Cavitation in Blunt Traumatic Brain Injury

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2021

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Abstract

Traumatic Brain Injury (TBI) has become a marquee injury of this generation, prevalent in both military and civilian populations (Meaney 2014). Blunt impacts to the head are the known cause of approximately 1.7 million of TBI hospitalizations per year (Meaney 2014), and while mild TBI has the highest incidence (approximately 75% of TBIs) the injuries range from mild concussions to life threating severe bleeding within the brain (Meaney 2014).Due to wide spread prominence, blunt impact TBI has garnered a wealth of academic research interest focusing on the full spectrum of the biological scale, from subcellular and cellular response, to global human body modeling. The foundational theory of current blunt impact TBI research is neurological tissue damage by simple shear strain caused by motion of the skull (Cullen 2016, Alshareef 2020). While this likely contributes to tissue damage, its global perspective does not provide a satisfactory solution to the focal symptomology of TBI etiology. This is most likely because there are less appreciated mechanisms of injury contributing to TBI such as shear shock formation or cerebrospinal fluid (CSF) cavitation. The focus of this dissertation is to unpack the role of CSF cavitation in blunt impact TBI and contribute an important piece missing from the mechanistic understanding of TBI. This work develops an acoustic biomarker that indicates transient cavitation collapse, uses this biomarker to investigate cavitation mechanisms, observes cavitation in fresh, non-frozen, full body pig cadaver blunt impact testing, and provides clinical implications for transient cavitation through a reanalysis of live subhuman primate seminal data. It takes advantage of the large magnitude wideband acoustic emission of transient cavitation collapse, advanced acoustic sensor technology, and novel acoustic analysis methods to uncover a piece of the mechanistic mystery surrounding blunt impact TBI. There are five major conclusions reached in this dissertation. 1: The blunt impact head kinematics that induce cavitation are not significantly influenced by neck strength or cervical muscle activation. 2: Broadband acoustic emissions can be used as an acoustic biomarker to detect the incidence of transient cavitation collapse through the skull. 3: Compliance of the vessel containing a cavitating medium significantly influences the levels at which cavitation occurs during a blunt impact. 4: Blunt impact CSF cavitation occurs in a fresh, non-frozen, uncompromised pig cadaver head at impact levels below catastrophic injury thresholds. 5: Brain contusions are a potential clinical implication of transient cavitation collapse. Due to a lack of tools and technology, previous work on blunt impact cavitation was restricted to experimentation with limitations prohibiting the direct study of intracranial transient CSF cavitation. This innovative work provides direct observation of blunt impact CSF cavitation that benefits tools, injury risk functions, safety device design, and detection methodologies.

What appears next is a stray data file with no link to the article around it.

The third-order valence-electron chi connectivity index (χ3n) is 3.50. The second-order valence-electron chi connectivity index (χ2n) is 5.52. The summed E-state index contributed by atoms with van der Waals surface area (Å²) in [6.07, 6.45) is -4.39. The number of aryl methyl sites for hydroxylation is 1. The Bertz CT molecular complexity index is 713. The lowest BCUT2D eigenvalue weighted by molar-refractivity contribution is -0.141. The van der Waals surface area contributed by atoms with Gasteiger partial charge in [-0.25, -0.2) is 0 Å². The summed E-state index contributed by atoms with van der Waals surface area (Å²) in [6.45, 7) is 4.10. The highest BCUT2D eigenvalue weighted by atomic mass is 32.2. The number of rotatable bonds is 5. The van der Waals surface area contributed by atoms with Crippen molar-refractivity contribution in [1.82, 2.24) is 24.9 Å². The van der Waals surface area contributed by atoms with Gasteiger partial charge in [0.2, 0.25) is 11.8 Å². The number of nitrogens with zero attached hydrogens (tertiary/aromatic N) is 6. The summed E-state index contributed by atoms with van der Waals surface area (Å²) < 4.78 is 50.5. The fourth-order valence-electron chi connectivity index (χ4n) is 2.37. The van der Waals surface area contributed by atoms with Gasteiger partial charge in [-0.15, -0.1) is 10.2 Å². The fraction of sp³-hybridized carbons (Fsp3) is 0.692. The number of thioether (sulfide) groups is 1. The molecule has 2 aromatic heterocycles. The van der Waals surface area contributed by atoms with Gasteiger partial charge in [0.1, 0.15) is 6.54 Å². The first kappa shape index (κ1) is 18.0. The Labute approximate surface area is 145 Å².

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Eckersley, Christopher (2021). Cavitation in Blunt Traumatic Brain Injury. Dissertation, Duke University. Retrieved from https://hdl.handle.net/10161/23117.

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